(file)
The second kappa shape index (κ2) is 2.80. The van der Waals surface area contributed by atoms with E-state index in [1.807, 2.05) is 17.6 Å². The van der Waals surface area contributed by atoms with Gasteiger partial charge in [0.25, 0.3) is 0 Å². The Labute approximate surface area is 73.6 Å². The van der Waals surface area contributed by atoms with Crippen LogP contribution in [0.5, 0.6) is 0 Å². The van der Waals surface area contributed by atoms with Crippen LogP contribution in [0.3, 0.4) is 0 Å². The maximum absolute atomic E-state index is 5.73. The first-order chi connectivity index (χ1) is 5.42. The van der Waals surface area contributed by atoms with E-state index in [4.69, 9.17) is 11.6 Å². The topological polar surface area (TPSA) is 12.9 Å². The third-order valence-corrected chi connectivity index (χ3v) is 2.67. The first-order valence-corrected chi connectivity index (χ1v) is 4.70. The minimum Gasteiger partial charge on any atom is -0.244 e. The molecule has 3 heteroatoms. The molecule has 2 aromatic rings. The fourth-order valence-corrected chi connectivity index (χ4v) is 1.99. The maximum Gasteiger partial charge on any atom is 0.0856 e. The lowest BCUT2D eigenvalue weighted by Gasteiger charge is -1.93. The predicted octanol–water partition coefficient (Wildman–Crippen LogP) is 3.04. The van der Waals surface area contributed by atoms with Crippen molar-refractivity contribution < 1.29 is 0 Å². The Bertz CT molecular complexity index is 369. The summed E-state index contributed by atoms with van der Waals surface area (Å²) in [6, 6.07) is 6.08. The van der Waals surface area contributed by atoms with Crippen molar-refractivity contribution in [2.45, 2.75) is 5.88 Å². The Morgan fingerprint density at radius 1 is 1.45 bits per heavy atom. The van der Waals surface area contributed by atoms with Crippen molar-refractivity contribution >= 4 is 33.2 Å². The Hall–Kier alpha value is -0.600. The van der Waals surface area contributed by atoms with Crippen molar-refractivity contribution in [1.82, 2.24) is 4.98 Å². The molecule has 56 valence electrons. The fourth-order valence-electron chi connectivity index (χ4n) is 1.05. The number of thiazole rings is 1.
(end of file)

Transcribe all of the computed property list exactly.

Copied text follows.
The second kappa shape index (κ2) is 2.80. The van der Waals surface area contributed by atoms with E-state index in [1.807, 2.05) is 17.6 Å². The van der Waals surface area contributed by atoms with Gasteiger partial charge in [0.25, 0.3) is 0 Å². The Labute approximate surface area is 73.6 Å². The van der Waals surface area contributed by atoms with Crippen LogP contribution in [0.5, 0.6) is 0 Å². The van der Waals surface area contributed by atoms with Crippen LogP contribution in [0.3, 0.4) is 0 Å². The maximum absolute atomic E-state index is 5.73. The first-order chi connectivity index (χ1) is 5.42. The van der Waals surface area contributed by atoms with E-state index in [4.69, 9.17) is 11.6 Å². The topological polar surface area (TPSA) is 12.9 Å². The third-order valence-corrected chi connectivity index (χ3v) is 2.67. The first-order valence-corrected chi connectivity index (χ1v) is 4.70. The minimum Gasteiger partial charge on any atom is -0.244 e. The molecule has 3 heteroatoms. The molecule has 2 aromatic rings. The fourth-order valence-corrected chi connectivity index (χ4v) is 1.99. The maximum Gasteiger partial charge on any atom is 0.0856 e. The lowest BCUT2D eigenvalue weighted by Gasteiger charge is -1.93. The predicted octanol–water partition coefficient (Wildman–Crippen LogP) is 3.04. The van der Waals surface area contributed by atoms with Crippen molar-refractivity contribution < 1.29 is 0 Å². The Bertz CT molecular complexity index is 369. The summed E-state index contributed by atoms with van der Waals surface area (Å²) in [6, 6.07) is 6.08. The van der Waals surface area contributed by atoms with Crippen molar-refractivity contribution in [2.45, 2.75) is 5.88 Å². The Morgan fingerprint density at radius 1 is 1.45 bits per heavy atom. The van der Waals surface area contributed by atoms with Crippen molar-refractivity contribution >= 4 is 33.2 Å². The Hall–Kier alpha value is -0.600. The van der Waals surface area contributed by atoms with Crippen molar-refractivity contribution in [1.82, 2.24) is 4.98 Å². The molecule has 56 valence electrons. The fourth-order valence-electron chi connectivity index (χ4n) is 1.05. The number of thiazole rings is 1.